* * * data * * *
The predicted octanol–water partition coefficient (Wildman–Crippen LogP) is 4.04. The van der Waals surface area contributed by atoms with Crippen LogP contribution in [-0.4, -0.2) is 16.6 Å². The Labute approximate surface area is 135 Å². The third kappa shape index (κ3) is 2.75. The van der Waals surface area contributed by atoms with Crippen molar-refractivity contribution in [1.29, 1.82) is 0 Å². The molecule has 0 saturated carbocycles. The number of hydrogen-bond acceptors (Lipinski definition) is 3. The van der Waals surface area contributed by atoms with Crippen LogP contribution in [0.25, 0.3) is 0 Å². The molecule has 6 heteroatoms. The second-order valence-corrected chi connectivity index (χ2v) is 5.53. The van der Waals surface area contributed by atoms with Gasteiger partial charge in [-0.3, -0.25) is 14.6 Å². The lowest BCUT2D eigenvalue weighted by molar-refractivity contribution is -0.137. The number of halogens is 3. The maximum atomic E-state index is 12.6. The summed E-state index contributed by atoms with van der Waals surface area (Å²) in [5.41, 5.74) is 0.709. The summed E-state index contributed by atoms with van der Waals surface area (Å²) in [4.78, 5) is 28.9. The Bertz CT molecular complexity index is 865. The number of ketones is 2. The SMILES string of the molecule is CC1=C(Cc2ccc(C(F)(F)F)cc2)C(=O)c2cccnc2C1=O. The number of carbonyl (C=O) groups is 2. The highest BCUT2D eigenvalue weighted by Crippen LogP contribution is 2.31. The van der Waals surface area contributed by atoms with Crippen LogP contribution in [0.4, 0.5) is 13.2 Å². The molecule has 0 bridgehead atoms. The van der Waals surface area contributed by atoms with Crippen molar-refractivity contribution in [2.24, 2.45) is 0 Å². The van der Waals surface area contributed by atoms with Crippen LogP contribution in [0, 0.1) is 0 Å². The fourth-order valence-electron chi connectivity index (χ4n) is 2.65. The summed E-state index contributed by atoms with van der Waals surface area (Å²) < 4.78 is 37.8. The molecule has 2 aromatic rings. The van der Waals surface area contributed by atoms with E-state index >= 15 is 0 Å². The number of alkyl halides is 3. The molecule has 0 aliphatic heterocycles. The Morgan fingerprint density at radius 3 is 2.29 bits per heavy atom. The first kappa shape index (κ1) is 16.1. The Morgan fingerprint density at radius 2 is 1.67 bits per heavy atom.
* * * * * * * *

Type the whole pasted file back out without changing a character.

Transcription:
The predicted octanol–water partition coefficient (Wildman–Crippen LogP) is 4.04. The van der Waals surface area contributed by atoms with Crippen LogP contribution in [-0.4, -0.2) is 16.6 Å². The Labute approximate surface area is 135 Å². The third kappa shape index (κ3) is 2.75. The van der Waals surface area contributed by atoms with Crippen molar-refractivity contribution in [1.29, 1.82) is 0 Å². The molecule has 0 saturated carbocycles. The number of hydrogen-bond acceptors (Lipinski definition) is 3. The van der Waals surface area contributed by atoms with Crippen LogP contribution in [0.25, 0.3) is 0 Å². The molecule has 6 heteroatoms. The second-order valence-corrected chi connectivity index (χ2v) is 5.53. The van der Waals surface area contributed by atoms with Gasteiger partial charge in [-0.3, -0.25) is 14.6 Å². The lowest BCUT2D eigenvalue weighted by molar-refractivity contribution is -0.137. The number of halogens is 3. The maximum atomic E-state index is 12.6. The summed E-state index contributed by atoms with van der Waals surface area (Å²) in [5.41, 5.74) is 0.709. The summed E-state index contributed by atoms with van der Waals surface area (Å²) in [4.78, 5) is 28.9. The Bertz CT molecular complexity index is 865. The number of ketones is 2. The SMILES string of the molecule is CC1=C(Cc2ccc(C(F)(F)F)cc2)C(=O)c2cccnc2C1=O. The number of carbonyl (C=O) groups is 2. The highest BCUT2D eigenvalue weighted by Crippen LogP contribution is 2.31. The van der Waals surface area contributed by atoms with Crippen LogP contribution in [0.4, 0.5) is 13.2 Å². The molecule has 0 bridgehead atoms. The van der Waals surface area contributed by atoms with Crippen molar-refractivity contribution in [2.24, 2.45) is 0 Å². The van der Waals surface area contributed by atoms with Crippen LogP contribution in [0, 0.1) is 0 Å². The fourth-order valence-electron chi connectivity index (χ4n) is 2.65. The summed E-state index contributed by atoms with van der Waals surface area (Å²) < 4.78 is 37.8. The molecule has 2 aromatic rings. The van der Waals surface area contributed by atoms with E-state index >= 15 is 0 Å². The number of alkyl halides is 3. The molecule has 0 aliphatic heterocycles. The Morgan fingerprint density at radius 3 is 2.29 bits per heavy atom. The first kappa shape index (κ1) is 16.1. The Morgan fingerprint density at radius 2 is 1.67 bits per heavy atom.